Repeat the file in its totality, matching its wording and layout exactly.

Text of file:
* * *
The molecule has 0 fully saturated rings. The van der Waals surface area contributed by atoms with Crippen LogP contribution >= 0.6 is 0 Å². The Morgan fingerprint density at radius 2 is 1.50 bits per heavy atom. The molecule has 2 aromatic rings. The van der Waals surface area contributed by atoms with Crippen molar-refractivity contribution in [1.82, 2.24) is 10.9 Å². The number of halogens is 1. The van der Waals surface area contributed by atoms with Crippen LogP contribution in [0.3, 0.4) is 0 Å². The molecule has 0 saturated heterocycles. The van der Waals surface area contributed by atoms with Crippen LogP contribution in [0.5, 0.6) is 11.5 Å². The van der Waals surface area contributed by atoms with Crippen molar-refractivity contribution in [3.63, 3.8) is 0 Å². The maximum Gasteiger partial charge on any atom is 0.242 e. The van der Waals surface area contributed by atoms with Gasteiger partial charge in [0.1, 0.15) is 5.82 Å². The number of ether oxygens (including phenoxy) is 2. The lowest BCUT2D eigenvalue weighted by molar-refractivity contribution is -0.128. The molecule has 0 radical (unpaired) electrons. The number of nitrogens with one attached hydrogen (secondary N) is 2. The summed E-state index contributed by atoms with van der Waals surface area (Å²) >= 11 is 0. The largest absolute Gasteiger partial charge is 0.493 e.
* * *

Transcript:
The molecule has 0 fully saturated rings. The van der Waals surface area contributed by atoms with Crippen LogP contribution >= 0.6 is 0 Å². The Morgan fingerprint density at radius 2 is 1.50 bits per heavy atom. The molecule has 2 aromatic rings. The van der Waals surface area contributed by atoms with Crippen molar-refractivity contribution in [1.82, 2.24) is 10.9 Å². The number of halogens is 1. The van der Waals surface area contributed by atoms with Crippen LogP contribution in [0.3, 0.4) is 0 Å². The molecule has 0 saturated heterocycles. The van der Waals surface area contributed by atoms with Crippen LogP contribution in [0.5, 0.6) is 11.5 Å². The van der Waals surface area contributed by atoms with Crippen molar-refractivity contribution in [3.63, 3.8) is 0 Å². The maximum Gasteiger partial charge on any atom is 0.242 e. The van der Waals surface area contributed by atoms with Gasteiger partial charge in [0.1, 0.15) is 5.82 Å². The number of ether oxygens (including phenoxy) is 2. The lowest BCUT2D eigenvalue weighted by molar-refractivity contribution is -0.128. The molecule has 0 radical (unpaired) electrons. The number of nitrogens with one attached hydrogen (secondary N) is 2. The summed E-state index contributed by atoms with van der Waals surface area (Å²) >= 11 is 0. The largest absolute Gasteiger partial charge is 0.493 e.